At the center of the story is corporate spy-for-hire Mo Rutherford, played with ridiculous faux-Southern flair by Michael Moriarty.  Mo is hired by a food company to steal the secret formula for their rival’s most popular product: The Stuff, America’s favorite dessert (“Enough is never enough of THE STUFF!”).  What we already know is that The Stuff is some kind of living organic creature that was discovered when it bubbled up from the ground in front of a hungry old miner who immediately tasted it (?!) and realized that it was delicious.  The problem is that The Stuff is highly addictive and has a tendency to make you scream and convulse before it shoots out of every hole in your damn head.  Mo teams up with a pretty ad exec, a kid who lost his whole family to Stuff addiction, and Famous Amos (known in the this movie as Chocolate Chip Charlie, but who are they fooling) to warn the public and stop the rampaging Stuff.
Apart from the delightfully comedic B-movie performances of Moriarty along with Garrett Morris and Paul Sorvino (both appearing too briefly in the film, as Chocolate Chip Charlie and a militant general respectively), and some squishy makeup effects, the movie overall is sort of forgettable.  Which isn’t to say it isn’t fun while it lasts, in spite of the over-bluntness of the message.  Writer/director Larry (It’s Alive, Q: The Winged Serpent, God Told Me To) Cohen going all 80s-gore-horror on you can’t be a totally bad thing.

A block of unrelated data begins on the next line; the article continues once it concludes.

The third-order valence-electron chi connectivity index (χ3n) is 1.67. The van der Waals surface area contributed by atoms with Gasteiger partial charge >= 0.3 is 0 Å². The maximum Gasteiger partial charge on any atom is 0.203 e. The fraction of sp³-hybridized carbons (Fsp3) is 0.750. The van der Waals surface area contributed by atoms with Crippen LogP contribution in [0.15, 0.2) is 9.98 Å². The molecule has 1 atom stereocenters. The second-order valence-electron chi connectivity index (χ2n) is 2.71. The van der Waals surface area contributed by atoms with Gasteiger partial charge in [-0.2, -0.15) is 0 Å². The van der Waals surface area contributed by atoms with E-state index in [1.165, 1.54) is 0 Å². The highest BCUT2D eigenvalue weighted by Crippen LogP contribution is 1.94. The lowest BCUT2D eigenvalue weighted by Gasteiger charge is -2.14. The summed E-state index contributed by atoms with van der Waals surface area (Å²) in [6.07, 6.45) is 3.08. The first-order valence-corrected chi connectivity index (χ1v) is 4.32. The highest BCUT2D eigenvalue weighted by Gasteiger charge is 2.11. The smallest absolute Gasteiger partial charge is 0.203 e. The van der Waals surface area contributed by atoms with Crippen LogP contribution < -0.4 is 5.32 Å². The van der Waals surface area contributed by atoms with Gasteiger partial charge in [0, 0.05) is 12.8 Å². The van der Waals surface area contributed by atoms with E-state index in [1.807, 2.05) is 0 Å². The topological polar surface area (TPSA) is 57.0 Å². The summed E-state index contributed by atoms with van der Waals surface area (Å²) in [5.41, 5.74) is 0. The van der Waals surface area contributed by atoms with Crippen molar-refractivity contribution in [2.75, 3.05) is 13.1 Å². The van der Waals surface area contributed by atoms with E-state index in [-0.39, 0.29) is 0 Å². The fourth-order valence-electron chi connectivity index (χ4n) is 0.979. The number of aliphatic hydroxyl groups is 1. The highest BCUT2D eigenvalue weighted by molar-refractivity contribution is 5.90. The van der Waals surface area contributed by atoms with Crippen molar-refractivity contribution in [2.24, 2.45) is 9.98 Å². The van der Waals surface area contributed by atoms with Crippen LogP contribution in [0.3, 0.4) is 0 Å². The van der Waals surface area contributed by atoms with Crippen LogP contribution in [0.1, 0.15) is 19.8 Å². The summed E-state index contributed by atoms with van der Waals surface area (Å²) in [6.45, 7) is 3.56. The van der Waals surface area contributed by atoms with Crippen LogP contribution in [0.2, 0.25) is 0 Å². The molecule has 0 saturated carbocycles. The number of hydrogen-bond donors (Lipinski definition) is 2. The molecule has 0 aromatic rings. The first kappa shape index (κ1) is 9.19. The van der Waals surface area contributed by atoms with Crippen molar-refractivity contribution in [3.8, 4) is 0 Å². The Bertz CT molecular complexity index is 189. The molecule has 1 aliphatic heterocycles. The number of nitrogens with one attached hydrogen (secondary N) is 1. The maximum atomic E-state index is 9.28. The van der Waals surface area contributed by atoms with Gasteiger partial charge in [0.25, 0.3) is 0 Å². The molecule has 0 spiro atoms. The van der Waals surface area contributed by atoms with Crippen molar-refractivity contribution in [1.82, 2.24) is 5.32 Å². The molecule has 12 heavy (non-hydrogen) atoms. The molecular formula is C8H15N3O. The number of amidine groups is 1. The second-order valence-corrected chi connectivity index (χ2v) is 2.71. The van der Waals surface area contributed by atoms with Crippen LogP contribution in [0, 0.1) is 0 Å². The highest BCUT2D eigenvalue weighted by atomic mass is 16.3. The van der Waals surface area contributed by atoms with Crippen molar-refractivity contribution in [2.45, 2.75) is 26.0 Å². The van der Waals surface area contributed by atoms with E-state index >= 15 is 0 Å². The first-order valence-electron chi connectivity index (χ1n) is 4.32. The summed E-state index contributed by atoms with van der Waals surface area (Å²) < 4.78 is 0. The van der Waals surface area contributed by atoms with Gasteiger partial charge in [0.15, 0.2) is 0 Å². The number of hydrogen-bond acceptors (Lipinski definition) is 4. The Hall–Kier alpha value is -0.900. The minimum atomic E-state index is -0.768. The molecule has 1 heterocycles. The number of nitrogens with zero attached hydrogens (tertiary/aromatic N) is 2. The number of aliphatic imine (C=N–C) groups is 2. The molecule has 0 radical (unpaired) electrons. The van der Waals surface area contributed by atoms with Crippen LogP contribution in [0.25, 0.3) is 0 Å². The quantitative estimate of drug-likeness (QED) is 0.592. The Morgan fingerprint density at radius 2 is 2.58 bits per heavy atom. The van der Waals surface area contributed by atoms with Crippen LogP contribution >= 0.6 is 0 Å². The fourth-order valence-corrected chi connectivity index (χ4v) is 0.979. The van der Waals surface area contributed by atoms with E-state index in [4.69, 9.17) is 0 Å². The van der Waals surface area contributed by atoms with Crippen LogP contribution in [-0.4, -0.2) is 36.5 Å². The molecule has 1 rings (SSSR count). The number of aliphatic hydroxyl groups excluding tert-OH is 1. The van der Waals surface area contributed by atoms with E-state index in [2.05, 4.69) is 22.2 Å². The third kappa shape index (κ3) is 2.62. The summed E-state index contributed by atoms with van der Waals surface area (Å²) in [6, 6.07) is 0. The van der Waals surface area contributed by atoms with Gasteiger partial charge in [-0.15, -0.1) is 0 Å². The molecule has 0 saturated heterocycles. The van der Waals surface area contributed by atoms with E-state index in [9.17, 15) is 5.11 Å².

I wonder if Jim’s seen it yet.  I should give him a call…It’s only been about 25 years.
Two closing notes…First, all aboard the Trivia Train: it occurred to me watching The Stuff this week that it was a pre-union of Michael Moriarty and Paul Sorvino, who would go on to be two of the earliest cast members of network TV and later also basic cable staple Law & Order!  Now I want to see Sam Waterston and [zombie] Jerry Orbach team up in a movie like this.
Second, I saw the movie the other night at a packed screening sponsored by the Washington Psychotronic Film Society.  They’re currently seeking a new venue for their weekly movie showings…Starting in July the Warehouse Theater space inside The Passenger that they’ve been using is being taken over by other events all the way through August.  If anyone reading this in the D.C. metro area knows of an appropriate new venue that they could use, please email them at washpsychotronic@yahoo.com and let them know.  Thanks, dreamsicles!

"When I was a little girl, I didn’t think there was anything that I liked better than ice cream.  Now I’m a big girl…And I’ve decided that there’s something I like better.  Much better.  It’s called The Stuff.  And believe me…Enough is never enough!"